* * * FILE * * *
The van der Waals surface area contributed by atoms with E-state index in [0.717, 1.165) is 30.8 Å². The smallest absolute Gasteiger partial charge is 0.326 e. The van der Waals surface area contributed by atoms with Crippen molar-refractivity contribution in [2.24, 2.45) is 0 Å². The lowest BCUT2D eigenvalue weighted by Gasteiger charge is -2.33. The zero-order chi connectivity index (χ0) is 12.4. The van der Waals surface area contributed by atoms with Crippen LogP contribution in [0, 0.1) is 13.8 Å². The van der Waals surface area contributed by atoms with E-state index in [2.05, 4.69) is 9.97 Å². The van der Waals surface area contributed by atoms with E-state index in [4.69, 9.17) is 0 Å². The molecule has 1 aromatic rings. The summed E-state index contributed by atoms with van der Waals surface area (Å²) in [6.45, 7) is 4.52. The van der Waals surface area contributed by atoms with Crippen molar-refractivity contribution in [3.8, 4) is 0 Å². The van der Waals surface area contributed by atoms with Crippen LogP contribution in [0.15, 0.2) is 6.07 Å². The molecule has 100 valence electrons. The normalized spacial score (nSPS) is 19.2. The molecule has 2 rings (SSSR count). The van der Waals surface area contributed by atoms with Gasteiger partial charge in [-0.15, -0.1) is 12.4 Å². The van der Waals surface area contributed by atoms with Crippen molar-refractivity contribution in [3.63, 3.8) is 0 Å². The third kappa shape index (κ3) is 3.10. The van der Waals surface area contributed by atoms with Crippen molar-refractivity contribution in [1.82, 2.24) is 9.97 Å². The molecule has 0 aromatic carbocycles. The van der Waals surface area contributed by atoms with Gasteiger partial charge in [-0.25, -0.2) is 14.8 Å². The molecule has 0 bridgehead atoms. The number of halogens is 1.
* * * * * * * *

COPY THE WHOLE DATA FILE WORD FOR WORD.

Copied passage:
The van der Waals surface area contributed by atoms with E-state index in [0.717, 1.165) is 30.8 Å². The smallest absolute Gasteiger partial charge is 0.326 e. The van der Waals surface area contributed by atoms with Crippen molar-refractivity contribution in [2.24, 2.45) is 0 Å². The lowest BCUT2D eigenvalue weighted by Gasteiger charge is -2.33. The zero-order chi connectivity index (χ0) is 12.4. The van der Waals surface area contributed by atoms with Crippen LogP contribution in [0, 0.1) is 13.8 Å². The van der Waals surface area contributed by atoms with E-state index in [2.05, 4.69) is 9.97 Å². The van der Waals surface area contributed by atoms with E-state index in [4.69, 9.17) is 0 Å². The molecule has 1 aromatic rings. The summed E-state index contributed by atoms with van der Waals surface area (Å²) in [6.45, 7) is 4.52. The van der Waals surface area contributed by atoms with Crippen molar-refractivity contribution in [3.8, 4) is 0 Å². The van der Waals surface area contributed by atoms with Crippen LogP contribution in [0.15, 0.2) is 6.07 Å². The molecule has 100 valence electrons. The normalized spacial score (nSPS) is 19.2. The molecule has 2 rings (SSSR count). The van der Waals surface area contributed by atoms with Gasteiger partial charge in [-0.15, -0.1) is 12.4 Å². The van der Waals surface area contributed by atoms with Crippen molar-refractivity contribution in [3.63, 3.8) is 0 Å². The third kappa shape index (κ3) is 3.10. The van der Waals surface area contributed by atoms with Crippen molar-refractivity contribution in [1.82, 2.24) is 9.97 Å². The molecule has 0 aromatic carbocycles. The van der Waals surface area contributed by atoms with Gasteiger partial charge in [-0.25, -0.2) is 14.8 Å². The molecule has 0 bridgehead atoms. The number of halogens is 1.